Riverview sees blue skies of profitability

Only Clark County-based bank is $1 million in the black so far this fiscal year

By Gordon Oliver, Columbian Business Editor



With two consecutive profitable quarters behind them, Riverview Community Bank officials are starting to breathe easier.

The Vancouver bank’s parent, Riverview Bancorp Inc. on Wednesday reported $1 million in earnings, or $0.05 per diluted share, for its third fiscal quarter ending Dec. 31. Added to a small profit last quarter and offset by a first-quarter loss, Riverview now has a $1 million profit to date for the current fiscal year.

“Riverview’s turnaround plan is on schedule,” declared Pat Sheaffer, the bank’s chairman and CEO, in a news release that accompanied the earnings report.

It’s been a long tough spell for Riverview, which last year gained the distinction of being the only bank based in Clark County after the former First Independent Bank was folded into Spokane-based Sterling Bank. Before its last two profitable quarters, Riverview has reported three consecutive losses.

Those losses were significant for a small bank with 18 branches and $795 million in assets. Its loss for all of fiscal 2012, which ended in March, was $31.7 million.

As the bank pumped millions of dollars into reserves for bad loans, an analyst for Wunderlich Securities in April downgraded Riverview’s stock to “sell.” He suggested in an interview that Riverview’s own best option might also be to sell — that is, sell the bank.

Instead, the bank chose to stay the course and work through its problems by working to shrink its inventory of troubled loans and bank-owned real estate. Officials insisted that Riverview was fundamentally sound and said they wanted to maintain its independent, locally based status, even as its stock at one point dipped to barely more than $1 per share.

In Wednesday’s third-quarter earnings report, Riverview said its nonperforming assets — bank-owned properties and troubled loans — had dropped by almost 14 percent during the quarter, down to $45 million. It maintained a $19.6 million allowance for loan losses, representing almost 80 percent of its troubled, or nonperforming, loans, but officials hope they can start to shrink that cushion.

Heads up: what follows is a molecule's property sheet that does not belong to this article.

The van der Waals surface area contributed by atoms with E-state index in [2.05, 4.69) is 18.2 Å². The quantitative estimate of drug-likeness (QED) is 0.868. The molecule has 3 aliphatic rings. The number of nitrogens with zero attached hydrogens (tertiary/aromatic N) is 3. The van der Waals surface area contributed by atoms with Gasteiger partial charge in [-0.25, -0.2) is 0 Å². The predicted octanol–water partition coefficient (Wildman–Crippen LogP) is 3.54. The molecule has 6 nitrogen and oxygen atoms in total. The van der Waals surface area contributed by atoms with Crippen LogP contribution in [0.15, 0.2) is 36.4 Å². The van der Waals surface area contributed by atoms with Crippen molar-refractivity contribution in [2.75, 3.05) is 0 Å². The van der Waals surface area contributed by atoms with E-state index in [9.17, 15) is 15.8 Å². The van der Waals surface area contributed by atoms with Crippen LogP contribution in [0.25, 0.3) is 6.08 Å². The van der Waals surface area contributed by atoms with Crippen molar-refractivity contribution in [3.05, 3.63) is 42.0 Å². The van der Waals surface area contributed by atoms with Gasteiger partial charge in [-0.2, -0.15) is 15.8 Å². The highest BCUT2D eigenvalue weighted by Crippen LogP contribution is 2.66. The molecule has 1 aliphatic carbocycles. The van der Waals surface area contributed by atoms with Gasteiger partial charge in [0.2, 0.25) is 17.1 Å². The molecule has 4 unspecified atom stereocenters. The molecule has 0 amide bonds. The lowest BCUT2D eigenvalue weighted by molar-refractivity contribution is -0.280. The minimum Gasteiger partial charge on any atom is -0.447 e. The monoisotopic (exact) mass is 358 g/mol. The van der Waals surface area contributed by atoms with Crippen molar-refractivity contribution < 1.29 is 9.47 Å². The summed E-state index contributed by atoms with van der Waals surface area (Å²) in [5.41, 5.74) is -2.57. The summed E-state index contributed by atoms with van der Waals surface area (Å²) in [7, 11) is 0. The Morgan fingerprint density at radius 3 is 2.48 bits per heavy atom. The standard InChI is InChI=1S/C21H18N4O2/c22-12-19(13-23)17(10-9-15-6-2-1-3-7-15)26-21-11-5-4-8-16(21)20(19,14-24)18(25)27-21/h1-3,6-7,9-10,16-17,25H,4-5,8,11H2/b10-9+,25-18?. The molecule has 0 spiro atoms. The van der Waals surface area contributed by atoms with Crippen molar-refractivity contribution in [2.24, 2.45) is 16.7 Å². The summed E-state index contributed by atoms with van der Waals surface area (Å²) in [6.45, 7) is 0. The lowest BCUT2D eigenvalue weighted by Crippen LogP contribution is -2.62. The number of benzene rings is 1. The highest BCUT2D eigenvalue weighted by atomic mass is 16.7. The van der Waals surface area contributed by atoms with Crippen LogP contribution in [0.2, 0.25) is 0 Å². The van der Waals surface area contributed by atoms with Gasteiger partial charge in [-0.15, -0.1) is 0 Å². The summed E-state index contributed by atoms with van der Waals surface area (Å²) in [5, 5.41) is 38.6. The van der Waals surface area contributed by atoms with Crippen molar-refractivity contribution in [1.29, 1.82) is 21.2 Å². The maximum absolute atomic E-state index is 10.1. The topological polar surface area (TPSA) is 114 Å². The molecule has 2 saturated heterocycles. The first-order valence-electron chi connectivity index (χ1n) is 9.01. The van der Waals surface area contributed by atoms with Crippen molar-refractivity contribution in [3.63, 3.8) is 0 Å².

“Now that profitability looks sustainable and our capital position is strengthened, we can turn our focus on responsible organic growth that supports lending in the communities we serve,” Sheaffer said in a statement.

Riverview’s steady progress is not without major challenges. With fewer borrowers and declining interest rates, the bank has less income from loans. It earned $7.4 million for the quarter in net interest and fees on loans, compared with $8.4 million in the same period one year ago. In addition, competition within the industry remains intense as national and regional banks, as well as credit unions, jockey for position in a recovering economy.

“We need to find good loans and put them on our balance sheet,” said Ron Wysaske, Riverview’s president and chief operating officer. “It’s a challenge.”

Still, Riverview at last is seeing blue sky even in January, Wysaske said. “Now we’re getting into kind of a fortuitous time,” Wysaske said. “A lot of positives are coming out. We’re looking forward to next quarter and the quarter after that.”